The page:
The stories are based upon the novel, 'Spencers Mountain', by Earl Hamner junior and upon his own familia experiences.

Indeed, in the TV series, Earl Hamner narrates the Waltons' story, himself, as the voice of an older John Boy, remembering his earlier life ~ as if it were an autobiography.


Spencer's Mountain Audio Book


Spencer's Mountain

Earl Hamner

James MacArthur was Clay Boy

The original 'John Boy'

The original 'John Boy'

Spencers Mountain

The movie film, 'Spencer's Mountain', was released well before the Waltons was ever viewed on TV. It came out in 1963 and starred Henry Fonda, as a father-of-nine, with Maureen O'Hara (who, coincidentally, was in 'The Christmas Box' with Richard Thomas) as his wife.

Clay Boy ~ the film's equivalent of John Boy ~ is played by James MacArthur (of 'Swiss Family Robinson', 'In search of the Castaways' and 'Hawaii Five O' fame).

According to, 'Fonda plays Clay Spencer, a fiercely independent, hard-drinking, foul-mouthed Wyoming laborer'. Apart from the hard work, that doesn't sound too much like John Walton ~ but his devotion to his family does!

'Spencers Mountain' is set in a different part of America from 'Walton's Mountain', but both stories are based on the same book, so there are similarities as well as differences. It could be described as a semi-autobiographical novel.

Apparently, the name 'Spencer' comes from Hamner's grandmother and the name 'Waltons' comes from his two grandfathers, named 'Walt'.



There are 72 reviews of the film 'Spencers Mountain', on, and 44 of them give it five stars out of five. There are 16 four star reviews; 6 three stars, 2 two stars and 4 one star reviews.

Season 9


Season 7 and World War 2


Season 9

In Wartime, it is not all sweetness and light

In Wartime, it is not all sweetness and light

All Sweetness and Light?

Although, in some ways, life on Waltons' Mountain may seem to have been so perfect that it was almost too sugary sweet, the series did deal with some serious issues.

It dealt with poverty, war, illness, bereavement, divorce, political ideas, etc, etc.

Olivia's niece and namesake suffered the distress of bereavement very soon after celebrating her marriage. Olivia, herself, became ill with tuberculosis.

Grandma had a stroke ~ which was written to coincide Ellen Corby's stroke ~ and, when Will Geer died, the family mourned Grandpa's death.

And I particularly remember John Boy witnessing the horror of the Hindenberg burning.

The reason it may have seemed so perfect could have been because of the loving devotion shown to kith and kin ~ and, indeed, to anyone in need. They valued goodness above money and it shone through.

The Waltons set a good example in family values ~ and people loved that.


Mary McDonough's Story


Lessons From The Mountain' by Mary McDonough - aka 'Erin'

Excerpt from the Amazon 'Book description':

'In this strikingly honest book, McDonough shares the story of her overnight transformation from a normal kid in a working class, Irish Catholic family, to a Hollywood child star'.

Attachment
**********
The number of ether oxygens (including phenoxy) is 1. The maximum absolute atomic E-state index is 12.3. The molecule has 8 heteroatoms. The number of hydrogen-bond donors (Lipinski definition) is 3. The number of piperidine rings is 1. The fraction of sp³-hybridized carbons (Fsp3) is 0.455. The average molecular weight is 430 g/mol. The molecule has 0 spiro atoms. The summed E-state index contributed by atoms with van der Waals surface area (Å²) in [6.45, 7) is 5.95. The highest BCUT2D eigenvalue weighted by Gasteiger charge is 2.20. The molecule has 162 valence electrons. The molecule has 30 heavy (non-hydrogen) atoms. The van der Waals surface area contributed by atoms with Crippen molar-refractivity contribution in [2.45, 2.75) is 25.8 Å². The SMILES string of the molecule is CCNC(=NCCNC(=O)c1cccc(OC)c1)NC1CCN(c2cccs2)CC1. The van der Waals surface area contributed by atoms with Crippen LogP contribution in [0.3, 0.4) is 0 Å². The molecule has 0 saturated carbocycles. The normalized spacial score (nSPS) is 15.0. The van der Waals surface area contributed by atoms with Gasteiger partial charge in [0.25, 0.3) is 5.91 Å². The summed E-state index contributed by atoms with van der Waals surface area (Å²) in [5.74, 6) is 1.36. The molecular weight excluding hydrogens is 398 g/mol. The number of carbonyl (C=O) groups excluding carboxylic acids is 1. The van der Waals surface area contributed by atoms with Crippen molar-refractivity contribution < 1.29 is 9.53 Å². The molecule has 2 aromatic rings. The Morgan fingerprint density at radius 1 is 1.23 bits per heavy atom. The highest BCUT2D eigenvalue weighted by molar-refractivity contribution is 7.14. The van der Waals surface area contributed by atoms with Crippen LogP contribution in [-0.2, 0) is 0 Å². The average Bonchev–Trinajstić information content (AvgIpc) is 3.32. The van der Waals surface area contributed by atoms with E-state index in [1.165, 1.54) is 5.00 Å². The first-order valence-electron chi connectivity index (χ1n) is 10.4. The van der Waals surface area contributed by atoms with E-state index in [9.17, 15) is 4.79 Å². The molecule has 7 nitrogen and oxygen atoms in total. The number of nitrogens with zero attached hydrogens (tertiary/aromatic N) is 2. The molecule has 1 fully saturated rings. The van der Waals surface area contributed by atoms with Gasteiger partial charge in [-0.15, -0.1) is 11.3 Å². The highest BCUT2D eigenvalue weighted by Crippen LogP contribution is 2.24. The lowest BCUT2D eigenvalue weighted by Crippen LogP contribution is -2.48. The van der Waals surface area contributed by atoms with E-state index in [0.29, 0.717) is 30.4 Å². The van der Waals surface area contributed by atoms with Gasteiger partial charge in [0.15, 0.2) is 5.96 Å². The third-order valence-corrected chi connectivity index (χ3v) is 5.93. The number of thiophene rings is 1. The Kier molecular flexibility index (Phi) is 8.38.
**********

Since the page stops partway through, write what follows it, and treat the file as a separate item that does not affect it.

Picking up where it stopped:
'She reveals intimate memories of life in and around that idyllic Virginia farmhouse (really a Warner Brothers back lot in Burbank)'

Mary McDonough - Erin Walton


Mary McDonough - aka Erin Walton


The Homecoming - Spencers Mountain


In Schuyler - Waltons Remembered


Earl Hamner Jr. by M. Karen Brewer

Mountain Memories: An Interview with Earl Hamner, Jr., Creator of The Waltons by M. Karen Brewer

Mountain Memories: An Interview with Earl Hamner, Jr., Creator of The Waltons by M. Karen Brewer

'Walton's Mountain' - Schuyler - and Earl Henry Hamner, Jr.

Schuyler (formerly known as “Walker’s Mill”) is a community in the state of Virginia, USA. It was named after Schuyler George Walker, who was the first postmaster for the area, and also the local mill owner.

Schuyler was the home of the author, Earl Hamner, Jr, who wrote various novels and screen- / tele-plays, as well as works of non-fiction. Hamner was born, in Schuyler, in July 1923.

Some of his better-known projects include 'The Twilight Zone' and 'Falcon Crest', but Hamner is probably most famous for 'The Waltons'.

One of his novels, Spencer's Mountain, was based upon his own life, as the eldest son in a large family, and 'The Waltons' is based upon this book and on his own memories. The title name is also family-related ~ Hamner's paternal grandmother was Susan Henry Hamner, nee Spencer!

Quote from: 'Earl Hamner: From Walton's Mountain To Tomorrow' by James E. Person Jr.:

'In his novel "You Can't Get There From Here", Hamner has his young hero describe the route a person takes to get to a specific village in the foothills of Virginia's Blue Ridge Mountains. He describes it as a journey "to a place where the road just stops". That place is Schuyler, Virginia, where Earl Hamner, himself, along with his seven brothers and sisters, was born and reared.'

Quote from M. Karen Brewer, introducing her 'Interview with Earl Hamner'.

"In describing the land of his fathers in the foothills of the Blue Ridge Mountains, the words of Earl Hamner Jnr have created, for many, a sense of home. The Hamners were poor monetarily, but rich in love ... "